The New York Yankees are currently heading into a condensed 2020 season with their full team of players, but that could change shortly as others around the league have begun to opt-out of a risky campaign. MLB has come to a conclusion with the Player’s Association on a 60 game, full-prorated season that will include a portion of the playoff revenues for the players.
While most players will opt-in and earn their keep, at least some of it in a shorter campaign, the coming days could see players drop out and stay with their families to avoid health risks. There have already been several players to decide against playing, including Nationals infielder Ryan Zimmerman, pitcher Joe Ross, Arizona Diamondbacks right-handed pitcher Mike Leake, and Monday night Colorado Rockies outfielder Ian Desmond also stated he would be spending time with his family instead.
Desmond stated “The COVID-19 pandemic has made this baseball season one that is a risk I’m not comfortable taking,” in a post via Instagram.
The New York Yankees could be facing a potential problem:
That is one factor most people forgot about; players might not feel comfortable playing in such a high-risk situation where they could infect others or bring it back to their respective families.
With that being said, the Yankees could be facing a similar problem in the coming days, but with training camp 2.0 slated to restart in two days, their players would have to make a decision quickly on whether to play or not.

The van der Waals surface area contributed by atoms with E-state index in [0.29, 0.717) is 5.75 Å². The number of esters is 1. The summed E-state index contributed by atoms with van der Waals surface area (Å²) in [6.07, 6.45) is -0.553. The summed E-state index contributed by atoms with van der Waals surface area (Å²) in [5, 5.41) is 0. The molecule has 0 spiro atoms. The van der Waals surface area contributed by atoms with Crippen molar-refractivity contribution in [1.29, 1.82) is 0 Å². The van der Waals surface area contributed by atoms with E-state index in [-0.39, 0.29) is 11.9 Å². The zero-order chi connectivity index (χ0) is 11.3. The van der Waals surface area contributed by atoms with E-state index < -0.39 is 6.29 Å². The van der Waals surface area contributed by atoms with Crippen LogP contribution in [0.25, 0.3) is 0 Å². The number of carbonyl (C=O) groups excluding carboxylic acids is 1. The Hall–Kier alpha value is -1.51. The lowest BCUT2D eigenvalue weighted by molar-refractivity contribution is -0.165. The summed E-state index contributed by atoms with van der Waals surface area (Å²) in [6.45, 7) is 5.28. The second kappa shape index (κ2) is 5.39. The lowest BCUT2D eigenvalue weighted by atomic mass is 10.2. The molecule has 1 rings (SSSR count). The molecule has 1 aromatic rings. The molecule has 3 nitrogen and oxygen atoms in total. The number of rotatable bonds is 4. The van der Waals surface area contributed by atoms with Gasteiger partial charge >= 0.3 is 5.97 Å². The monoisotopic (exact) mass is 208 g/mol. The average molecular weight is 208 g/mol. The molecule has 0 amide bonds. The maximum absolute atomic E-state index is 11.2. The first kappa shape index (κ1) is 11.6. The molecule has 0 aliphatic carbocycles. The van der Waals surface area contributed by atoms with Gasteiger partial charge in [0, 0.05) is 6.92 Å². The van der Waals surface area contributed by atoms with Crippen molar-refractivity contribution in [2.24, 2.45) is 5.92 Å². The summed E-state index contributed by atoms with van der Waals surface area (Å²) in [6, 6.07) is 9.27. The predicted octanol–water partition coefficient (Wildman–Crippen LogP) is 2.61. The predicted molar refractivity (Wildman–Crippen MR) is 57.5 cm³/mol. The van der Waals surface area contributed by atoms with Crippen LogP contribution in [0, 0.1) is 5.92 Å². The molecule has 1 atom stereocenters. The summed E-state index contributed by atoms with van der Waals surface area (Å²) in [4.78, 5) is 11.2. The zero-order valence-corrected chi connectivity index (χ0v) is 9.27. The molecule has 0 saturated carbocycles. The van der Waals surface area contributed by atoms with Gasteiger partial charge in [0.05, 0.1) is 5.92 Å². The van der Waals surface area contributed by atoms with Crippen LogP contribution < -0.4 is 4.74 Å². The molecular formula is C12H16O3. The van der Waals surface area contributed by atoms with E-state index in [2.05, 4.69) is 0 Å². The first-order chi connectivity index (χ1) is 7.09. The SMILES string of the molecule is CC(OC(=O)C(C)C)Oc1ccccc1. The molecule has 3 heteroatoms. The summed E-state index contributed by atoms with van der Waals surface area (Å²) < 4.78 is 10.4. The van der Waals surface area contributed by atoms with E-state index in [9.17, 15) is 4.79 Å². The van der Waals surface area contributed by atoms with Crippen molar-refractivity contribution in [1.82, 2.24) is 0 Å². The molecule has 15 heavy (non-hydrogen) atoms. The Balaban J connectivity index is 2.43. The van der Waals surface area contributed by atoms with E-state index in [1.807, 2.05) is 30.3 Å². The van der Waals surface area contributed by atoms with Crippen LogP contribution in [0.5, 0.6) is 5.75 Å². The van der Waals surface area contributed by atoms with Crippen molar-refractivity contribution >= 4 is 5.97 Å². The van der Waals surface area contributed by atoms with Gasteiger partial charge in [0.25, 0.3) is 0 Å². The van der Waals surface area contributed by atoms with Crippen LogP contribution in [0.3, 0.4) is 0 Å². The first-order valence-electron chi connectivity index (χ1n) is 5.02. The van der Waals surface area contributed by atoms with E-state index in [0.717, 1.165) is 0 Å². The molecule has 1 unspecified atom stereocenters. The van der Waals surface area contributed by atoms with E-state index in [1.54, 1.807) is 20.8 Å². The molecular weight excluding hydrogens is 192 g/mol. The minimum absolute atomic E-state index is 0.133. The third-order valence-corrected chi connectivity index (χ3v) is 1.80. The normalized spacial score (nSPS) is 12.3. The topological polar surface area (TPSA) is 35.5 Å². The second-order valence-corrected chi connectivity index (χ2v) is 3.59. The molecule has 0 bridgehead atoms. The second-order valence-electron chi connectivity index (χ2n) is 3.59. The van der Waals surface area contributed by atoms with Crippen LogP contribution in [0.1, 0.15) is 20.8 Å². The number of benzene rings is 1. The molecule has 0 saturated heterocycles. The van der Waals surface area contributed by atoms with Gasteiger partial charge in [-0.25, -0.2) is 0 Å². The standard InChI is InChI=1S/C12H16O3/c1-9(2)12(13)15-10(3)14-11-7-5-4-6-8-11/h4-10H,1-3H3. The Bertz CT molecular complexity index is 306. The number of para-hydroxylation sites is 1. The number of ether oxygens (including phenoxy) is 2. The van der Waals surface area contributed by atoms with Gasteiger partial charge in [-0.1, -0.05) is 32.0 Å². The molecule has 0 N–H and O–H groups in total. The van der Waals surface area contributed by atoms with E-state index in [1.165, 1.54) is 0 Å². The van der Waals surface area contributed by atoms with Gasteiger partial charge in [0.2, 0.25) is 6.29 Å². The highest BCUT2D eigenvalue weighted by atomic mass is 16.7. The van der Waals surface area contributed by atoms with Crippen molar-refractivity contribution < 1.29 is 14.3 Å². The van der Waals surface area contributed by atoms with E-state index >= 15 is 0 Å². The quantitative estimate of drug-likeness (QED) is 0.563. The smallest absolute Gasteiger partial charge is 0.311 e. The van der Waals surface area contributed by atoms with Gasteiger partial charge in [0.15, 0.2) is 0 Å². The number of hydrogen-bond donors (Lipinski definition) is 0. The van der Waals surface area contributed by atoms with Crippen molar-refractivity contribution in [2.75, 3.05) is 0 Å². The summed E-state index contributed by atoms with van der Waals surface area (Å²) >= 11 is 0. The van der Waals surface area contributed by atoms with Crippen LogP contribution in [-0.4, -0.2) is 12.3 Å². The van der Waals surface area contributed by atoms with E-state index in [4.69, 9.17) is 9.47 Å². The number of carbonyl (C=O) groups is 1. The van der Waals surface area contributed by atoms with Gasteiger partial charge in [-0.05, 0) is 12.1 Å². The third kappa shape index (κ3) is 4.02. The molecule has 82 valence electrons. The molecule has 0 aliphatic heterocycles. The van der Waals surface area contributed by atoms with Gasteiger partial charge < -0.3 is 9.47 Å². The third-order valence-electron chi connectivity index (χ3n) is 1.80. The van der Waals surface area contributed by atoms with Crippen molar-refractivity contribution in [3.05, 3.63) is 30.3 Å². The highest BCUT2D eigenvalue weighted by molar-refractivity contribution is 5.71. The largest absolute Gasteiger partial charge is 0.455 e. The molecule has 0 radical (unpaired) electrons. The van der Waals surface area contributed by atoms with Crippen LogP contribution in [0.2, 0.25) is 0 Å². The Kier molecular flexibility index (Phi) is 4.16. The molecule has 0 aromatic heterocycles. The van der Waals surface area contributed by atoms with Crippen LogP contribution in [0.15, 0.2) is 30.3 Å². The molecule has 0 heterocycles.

Currently, the Bombers are programmed to start up again in the Bronx, leaving Florida due to the spike in cases. The league will have to be extremely tough on the players and the guidelines they set forth to mitigate the concern.
Of course, it will be impossible to shield and protect every player completely, but is it is their responsibility to keep the game safe and virus-free. One case could evidently strike the entire league or at least an entire team, which would put the recently intact season at risk once again.
It seems as if soccer players in other countries have been able to limit their exposure to the virus and stay healthy, and other sports in the US must follow their lead in the precautions being followed.